Estimation of brain network ictogenicity predicts outcome from epilepsy surgery
Nature Publishing Group: Open Access Journals - Option C
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Surgery is a valuable option for pharmacologically intractable epilepsy. However, significant post-operative improvements are not always attained. This is due in part to our incomplete understanding of the seizure generating (ictogenic) capabilities of brain networks. Here we introduce an in silico, model-based framework to study the effects of surgery within ictogenic brain networks. We find that factors conventionally determining the region of tissue to resect, such as the location of focal brain lesions or the presence of epileptiform rhythms, do not necessarily predict the best resection strategy. We validate our framework by analysing electrocorticogram (ECoG) recordings from patients who have undergone epilepsy surgery. We find that when post-operative outcome is good, model predictions for optimal strategies align better with the actual surgery undertaken than when post-operative outcome is poor. Crucially, this allows the prediction of optimal surgical strategies and the provision of quantitative prognoses for patients undergoing epilepsy surgery.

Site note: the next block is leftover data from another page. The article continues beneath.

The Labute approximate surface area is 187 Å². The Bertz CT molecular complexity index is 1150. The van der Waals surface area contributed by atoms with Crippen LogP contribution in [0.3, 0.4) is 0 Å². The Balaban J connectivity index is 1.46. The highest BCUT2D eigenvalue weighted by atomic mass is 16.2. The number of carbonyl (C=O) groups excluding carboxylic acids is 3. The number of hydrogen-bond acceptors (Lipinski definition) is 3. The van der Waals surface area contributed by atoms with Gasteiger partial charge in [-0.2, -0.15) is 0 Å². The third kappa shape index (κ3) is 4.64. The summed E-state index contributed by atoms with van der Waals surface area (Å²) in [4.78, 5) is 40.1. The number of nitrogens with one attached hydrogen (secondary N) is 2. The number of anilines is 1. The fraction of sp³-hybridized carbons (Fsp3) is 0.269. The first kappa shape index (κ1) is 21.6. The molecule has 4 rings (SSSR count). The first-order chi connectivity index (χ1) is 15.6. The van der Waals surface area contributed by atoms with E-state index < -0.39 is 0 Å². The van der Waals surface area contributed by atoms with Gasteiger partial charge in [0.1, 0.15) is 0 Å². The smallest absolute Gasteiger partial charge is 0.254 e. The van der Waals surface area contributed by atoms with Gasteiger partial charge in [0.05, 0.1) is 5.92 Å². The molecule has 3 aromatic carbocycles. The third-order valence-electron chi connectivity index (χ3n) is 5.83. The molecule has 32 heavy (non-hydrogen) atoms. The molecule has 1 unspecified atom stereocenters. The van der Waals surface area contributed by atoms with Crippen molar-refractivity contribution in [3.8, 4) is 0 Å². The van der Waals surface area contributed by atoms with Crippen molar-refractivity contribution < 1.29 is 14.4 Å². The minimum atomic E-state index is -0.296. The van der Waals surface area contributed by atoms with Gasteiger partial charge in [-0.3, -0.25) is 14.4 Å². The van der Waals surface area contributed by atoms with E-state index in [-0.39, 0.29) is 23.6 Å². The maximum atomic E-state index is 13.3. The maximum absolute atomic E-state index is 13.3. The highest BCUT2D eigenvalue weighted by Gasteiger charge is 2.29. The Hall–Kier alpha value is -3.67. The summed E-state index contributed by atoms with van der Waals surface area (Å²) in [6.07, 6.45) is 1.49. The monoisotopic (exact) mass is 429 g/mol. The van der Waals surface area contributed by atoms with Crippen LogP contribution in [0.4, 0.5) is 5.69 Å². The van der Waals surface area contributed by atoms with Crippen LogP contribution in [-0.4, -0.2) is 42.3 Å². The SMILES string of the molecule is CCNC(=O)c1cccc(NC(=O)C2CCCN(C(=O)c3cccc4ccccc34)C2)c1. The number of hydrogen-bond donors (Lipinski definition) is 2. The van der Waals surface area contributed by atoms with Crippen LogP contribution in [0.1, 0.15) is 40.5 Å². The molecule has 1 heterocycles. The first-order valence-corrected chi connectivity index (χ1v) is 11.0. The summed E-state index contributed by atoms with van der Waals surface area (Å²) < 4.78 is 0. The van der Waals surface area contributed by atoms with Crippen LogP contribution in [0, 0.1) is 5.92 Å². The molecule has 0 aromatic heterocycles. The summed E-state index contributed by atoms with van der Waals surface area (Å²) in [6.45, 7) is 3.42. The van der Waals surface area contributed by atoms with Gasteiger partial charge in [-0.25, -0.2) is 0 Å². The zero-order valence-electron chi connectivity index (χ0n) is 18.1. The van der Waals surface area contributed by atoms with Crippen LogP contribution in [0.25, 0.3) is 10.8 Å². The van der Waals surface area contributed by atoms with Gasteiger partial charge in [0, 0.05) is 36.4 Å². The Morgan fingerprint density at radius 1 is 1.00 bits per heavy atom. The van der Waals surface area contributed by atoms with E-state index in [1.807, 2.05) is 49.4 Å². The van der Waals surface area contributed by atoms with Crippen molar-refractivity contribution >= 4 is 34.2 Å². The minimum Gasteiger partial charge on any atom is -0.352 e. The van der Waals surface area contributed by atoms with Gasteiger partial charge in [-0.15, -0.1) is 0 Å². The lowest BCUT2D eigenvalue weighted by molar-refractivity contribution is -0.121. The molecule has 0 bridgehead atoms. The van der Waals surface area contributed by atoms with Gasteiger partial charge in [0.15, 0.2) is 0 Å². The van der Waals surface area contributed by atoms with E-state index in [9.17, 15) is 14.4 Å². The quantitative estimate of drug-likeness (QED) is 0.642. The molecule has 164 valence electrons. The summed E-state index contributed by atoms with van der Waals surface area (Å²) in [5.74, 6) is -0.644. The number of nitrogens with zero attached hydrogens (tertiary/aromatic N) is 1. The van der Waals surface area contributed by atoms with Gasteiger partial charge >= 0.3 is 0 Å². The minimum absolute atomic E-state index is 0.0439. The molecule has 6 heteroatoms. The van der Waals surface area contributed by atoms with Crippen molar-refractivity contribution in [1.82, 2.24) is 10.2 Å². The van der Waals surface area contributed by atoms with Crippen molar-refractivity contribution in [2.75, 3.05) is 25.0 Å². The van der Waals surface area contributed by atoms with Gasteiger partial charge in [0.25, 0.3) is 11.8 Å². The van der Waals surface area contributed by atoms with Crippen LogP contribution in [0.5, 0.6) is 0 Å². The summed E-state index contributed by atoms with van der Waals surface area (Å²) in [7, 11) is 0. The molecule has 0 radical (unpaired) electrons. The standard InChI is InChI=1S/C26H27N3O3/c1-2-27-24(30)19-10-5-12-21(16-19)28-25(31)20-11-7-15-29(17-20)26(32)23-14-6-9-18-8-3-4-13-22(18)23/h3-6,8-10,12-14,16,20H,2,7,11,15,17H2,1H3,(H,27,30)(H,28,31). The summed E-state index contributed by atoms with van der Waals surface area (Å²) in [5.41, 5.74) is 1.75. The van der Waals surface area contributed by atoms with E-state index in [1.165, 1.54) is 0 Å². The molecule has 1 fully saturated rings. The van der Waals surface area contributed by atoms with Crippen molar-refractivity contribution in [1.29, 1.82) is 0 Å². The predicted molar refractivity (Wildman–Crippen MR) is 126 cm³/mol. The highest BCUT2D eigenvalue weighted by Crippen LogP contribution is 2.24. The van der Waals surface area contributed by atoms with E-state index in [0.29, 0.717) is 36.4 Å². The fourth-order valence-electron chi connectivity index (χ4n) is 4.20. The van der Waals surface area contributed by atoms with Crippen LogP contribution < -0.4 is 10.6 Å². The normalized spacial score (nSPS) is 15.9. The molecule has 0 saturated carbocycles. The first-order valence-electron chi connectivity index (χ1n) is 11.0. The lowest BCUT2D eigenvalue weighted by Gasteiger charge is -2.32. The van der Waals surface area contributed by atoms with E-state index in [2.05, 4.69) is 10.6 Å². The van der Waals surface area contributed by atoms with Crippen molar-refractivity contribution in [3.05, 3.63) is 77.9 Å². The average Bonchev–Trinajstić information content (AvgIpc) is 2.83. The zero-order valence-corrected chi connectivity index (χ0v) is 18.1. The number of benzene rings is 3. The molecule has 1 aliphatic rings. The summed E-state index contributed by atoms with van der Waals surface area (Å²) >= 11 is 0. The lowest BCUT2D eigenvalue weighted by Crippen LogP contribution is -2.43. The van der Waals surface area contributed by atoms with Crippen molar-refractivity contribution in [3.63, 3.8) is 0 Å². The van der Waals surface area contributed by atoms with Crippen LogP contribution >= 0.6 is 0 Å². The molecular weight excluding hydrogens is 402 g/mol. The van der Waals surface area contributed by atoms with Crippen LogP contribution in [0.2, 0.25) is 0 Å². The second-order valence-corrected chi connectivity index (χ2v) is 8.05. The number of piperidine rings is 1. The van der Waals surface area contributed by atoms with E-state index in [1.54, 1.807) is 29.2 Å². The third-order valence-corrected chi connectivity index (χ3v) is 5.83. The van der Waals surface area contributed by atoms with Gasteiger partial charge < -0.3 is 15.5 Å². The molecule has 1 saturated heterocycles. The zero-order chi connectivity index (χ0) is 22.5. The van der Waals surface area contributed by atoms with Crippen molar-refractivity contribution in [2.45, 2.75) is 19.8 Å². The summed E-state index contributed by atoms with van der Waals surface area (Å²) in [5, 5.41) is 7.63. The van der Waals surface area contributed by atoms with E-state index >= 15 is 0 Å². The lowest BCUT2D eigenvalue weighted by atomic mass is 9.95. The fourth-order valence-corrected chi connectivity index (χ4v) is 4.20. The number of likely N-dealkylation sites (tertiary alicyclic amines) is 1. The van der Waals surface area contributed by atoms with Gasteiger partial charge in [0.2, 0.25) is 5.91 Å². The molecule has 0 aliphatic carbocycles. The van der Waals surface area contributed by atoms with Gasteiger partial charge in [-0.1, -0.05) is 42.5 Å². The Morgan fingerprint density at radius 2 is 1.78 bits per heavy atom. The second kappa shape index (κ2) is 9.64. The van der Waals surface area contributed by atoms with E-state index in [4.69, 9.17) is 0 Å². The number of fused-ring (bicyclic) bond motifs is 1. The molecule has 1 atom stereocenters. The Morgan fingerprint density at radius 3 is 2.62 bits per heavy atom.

MG, MPR and JRT gratefully acknowledge the financial support of the EPSRC via grant EP/N014391/1. They further acknowledge funding from Epilepsy Research UK via grant number A1007 and the Medical Research Council via grant MR/K013998/1. The contribution of MG and JRT was generously supported by a Wellcome Trust Institutional Strategic Support Award (WT105618MA). MPR is supported by the National Institute for Health Research (NIHR) Biomedical Research Centre at the South London and Maudsley NHS Foundation Trust. CR and AE were supported by the Swiss National Science Foundation (grant SPUM 140332). KS is grateful for support from the Swiss National Science Foundation (grants 122010 and 155950).
Vol. 6, Article number: 29215